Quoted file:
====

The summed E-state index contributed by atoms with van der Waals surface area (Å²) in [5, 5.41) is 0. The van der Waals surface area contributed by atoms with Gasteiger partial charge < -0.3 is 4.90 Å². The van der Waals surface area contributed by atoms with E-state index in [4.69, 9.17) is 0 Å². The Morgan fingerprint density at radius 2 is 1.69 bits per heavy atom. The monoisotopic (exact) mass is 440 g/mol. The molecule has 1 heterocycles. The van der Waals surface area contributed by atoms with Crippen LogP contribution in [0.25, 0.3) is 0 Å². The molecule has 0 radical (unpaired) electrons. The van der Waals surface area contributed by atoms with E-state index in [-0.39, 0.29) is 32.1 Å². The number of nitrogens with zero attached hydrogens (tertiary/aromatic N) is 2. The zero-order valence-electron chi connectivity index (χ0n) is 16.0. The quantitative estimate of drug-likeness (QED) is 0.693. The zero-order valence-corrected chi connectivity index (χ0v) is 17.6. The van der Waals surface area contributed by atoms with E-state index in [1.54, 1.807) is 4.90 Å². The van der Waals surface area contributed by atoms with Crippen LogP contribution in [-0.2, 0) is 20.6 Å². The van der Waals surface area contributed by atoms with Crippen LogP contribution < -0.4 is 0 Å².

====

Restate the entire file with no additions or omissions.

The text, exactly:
The summed E-state index contributed by atoms with van der Waals surface area (Å²) in [5, 5.41) is 0. The van der Waals surface area contributed by atoms with Gasteiger partial charge < -0.3 is 4.90 Å². The van der Waals surface area contributed by atoms with E-state index in [4.69, 9.17) is 0 Å². The Morgan fingerprint density at radius 2 is 1.69 bits per heavy atom. The monoisotopic (exact) mass is 440 g/mol. The molecule has 1 heterocycles. The van der Waals surface area contributed by atoms with Crippen LogP contribution in [0.25, 0.3) is 0 Å². The molecule has 0 radical (unpaired) electrons. The van der Waals surface area contributed by atoms with E-state index in [-0.39, 0.29) is 32.1 Å². The number of nitrogens with zero attached hydrogens (tertiary/aromatic N) is 2. The zero-order valence-electron chi connectivity index (χ0n) is 16.0. The quantitative estimate of drug-likeness (QED) is 0.693. The zero-order valence-corrected chi connectivity index (χ0v) is 17.6. The van der Waals surface area contributed by atoms with E-state index in [1.54, 1.807) is 4.90 Å². The van der Waals surface area contributed by atoms with Crippen LogP contribution in [-0.2, 0) is 20.6 Å². The van der Waals surface area contributed by atoms with Crippen LogP contribution < -0.4 is 0 Å².